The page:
Cambodia and Russia yesterday signed an air transport services agreement that will facilitate direct flights between the countries, according to Russian state news agency TASS.
At a signing ceremony in the Peace Palace, representatives from both countries signed the agreement in the presence of Prime Minister Hun Sen and visiting Russian Prime Minister Dmitry Medvedev.
There have been no direct flights between the two countries since Russian national carrier Aeroflot ceased operating a flight between Moscow and Phnom Penh in the early 1990s. Currently, travellers must fly via neighbouring countries such as Vietnam and Thailand.
Lim Kao, vice chief executive of state-owned Cambodia Angkor Airlines (CAA), said that while direct flights could help attract more Russian tourists to the country, the airline was not considering adding scheduled service to Russia.
However, he said that CAA would target Russian tourists by increasing flights to Vietnam, and will have a new flight from Cam Ranh Bay in southeastern Vietnam to Siem Reap next year.
“Even if we cannot fly directly to Russia, we will do the marketing to attract tourists from there,” he said.
Kao said that CAA could explore tying up with Russian tourism firms to facilitate travellers who want to come to Cambodia.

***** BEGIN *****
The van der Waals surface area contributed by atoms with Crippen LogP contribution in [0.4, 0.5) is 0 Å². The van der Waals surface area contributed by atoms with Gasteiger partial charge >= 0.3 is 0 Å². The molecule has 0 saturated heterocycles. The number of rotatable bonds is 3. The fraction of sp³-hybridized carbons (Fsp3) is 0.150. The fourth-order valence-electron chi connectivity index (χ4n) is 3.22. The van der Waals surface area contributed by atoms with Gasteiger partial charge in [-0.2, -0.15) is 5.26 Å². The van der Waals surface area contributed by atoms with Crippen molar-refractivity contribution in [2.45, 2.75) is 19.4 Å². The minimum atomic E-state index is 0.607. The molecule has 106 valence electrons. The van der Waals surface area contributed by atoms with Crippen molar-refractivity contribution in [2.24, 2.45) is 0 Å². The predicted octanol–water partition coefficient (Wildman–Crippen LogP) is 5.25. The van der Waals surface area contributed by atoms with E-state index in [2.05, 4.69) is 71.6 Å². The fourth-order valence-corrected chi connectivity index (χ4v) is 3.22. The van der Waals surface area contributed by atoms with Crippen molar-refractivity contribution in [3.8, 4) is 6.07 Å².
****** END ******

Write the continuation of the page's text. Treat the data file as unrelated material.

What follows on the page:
Phav Proeun, head of the Cambodia Association of Travel Agents in Siem Reap, said many Russian tourists travel to Cambodia by taking connecting flights from Thailand.
“If there is a direct flight from Russia, I think there will be more possibility to attract Russian tourists to Cambodia,” he said.
Despite the rise in Russian tourists over the last few years, Proeun said there was a slowdown in the last few months largely due to Russia’s flagging economy.
According to Tourism Ministry figures, 38,600 Russian tourists visited Cambodia during the first nine months of the year, compared to 83,400 during the same period last year.
In August, Tourism Minister Thong Khon attributed the declining tourist arrivals to Russia’s economic slowdown, while the cancellation of the KaZantip music festival was cited as another reason for dampened Russian tourist arrivals in the first quarter.